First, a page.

That Shakespeare can very easily be adapted to Indian forms and contexts is now almost a given, and there is more than a century and a half between today and the earliest Indian appropriation on record - Othello with an Indian actor in the lead amidst an all-white ensemble in a Kolkata staging from 1848.
(‘Shakespearean tragedy, Kathakali style’ by Vikram Phukan, The Hindu, Dec 10, 2018)

At Aihole, the dancing Shiva is in parivrtta karana. The hand gesture is in a teaching attitude and the disciples are the sapta matrikas, who are also in a dancing mode. Brahmi in samotsarita mattali (NS-bhumichari), Maheswari in samanakha (NS-karana 5), Vaishnavi in suchi (NS- 76), Parvati in the initial movement of avrtta (NS-karana 59), Varahi in samanakha, Kaumari in Lalita sthanaka (NS-standing position for women) and Chamunda in final position of Bhujangatrasita recita (NS-karana 35). This panel best depicts the high standard of Natya Sastra tradition that existed in Karnataka during the early Chalukyan period.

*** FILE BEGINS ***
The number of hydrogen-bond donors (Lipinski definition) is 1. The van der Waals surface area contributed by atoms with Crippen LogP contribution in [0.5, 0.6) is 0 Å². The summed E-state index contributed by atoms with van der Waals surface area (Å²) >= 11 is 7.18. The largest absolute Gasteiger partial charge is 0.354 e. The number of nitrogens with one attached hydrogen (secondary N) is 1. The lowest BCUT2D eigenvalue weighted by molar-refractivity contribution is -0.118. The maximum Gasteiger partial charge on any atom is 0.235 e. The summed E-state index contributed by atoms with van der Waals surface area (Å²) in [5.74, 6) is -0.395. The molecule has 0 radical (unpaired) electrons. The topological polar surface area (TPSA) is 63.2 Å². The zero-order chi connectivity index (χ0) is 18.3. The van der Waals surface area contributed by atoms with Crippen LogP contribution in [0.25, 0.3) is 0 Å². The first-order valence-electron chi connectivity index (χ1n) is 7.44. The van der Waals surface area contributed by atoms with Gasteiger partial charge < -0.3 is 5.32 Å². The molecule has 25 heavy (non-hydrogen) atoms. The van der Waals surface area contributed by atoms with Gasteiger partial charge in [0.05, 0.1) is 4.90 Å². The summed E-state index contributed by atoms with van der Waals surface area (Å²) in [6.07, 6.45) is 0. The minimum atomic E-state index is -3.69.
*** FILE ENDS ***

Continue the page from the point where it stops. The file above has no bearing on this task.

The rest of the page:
(‘Classical dance heritage of Karnataka’ edited by Dr. Choodamani Nandagopal, chapter ‘Dance heritage of Karnataka,’ Dr. Choodamani Nandagopal, 2012)

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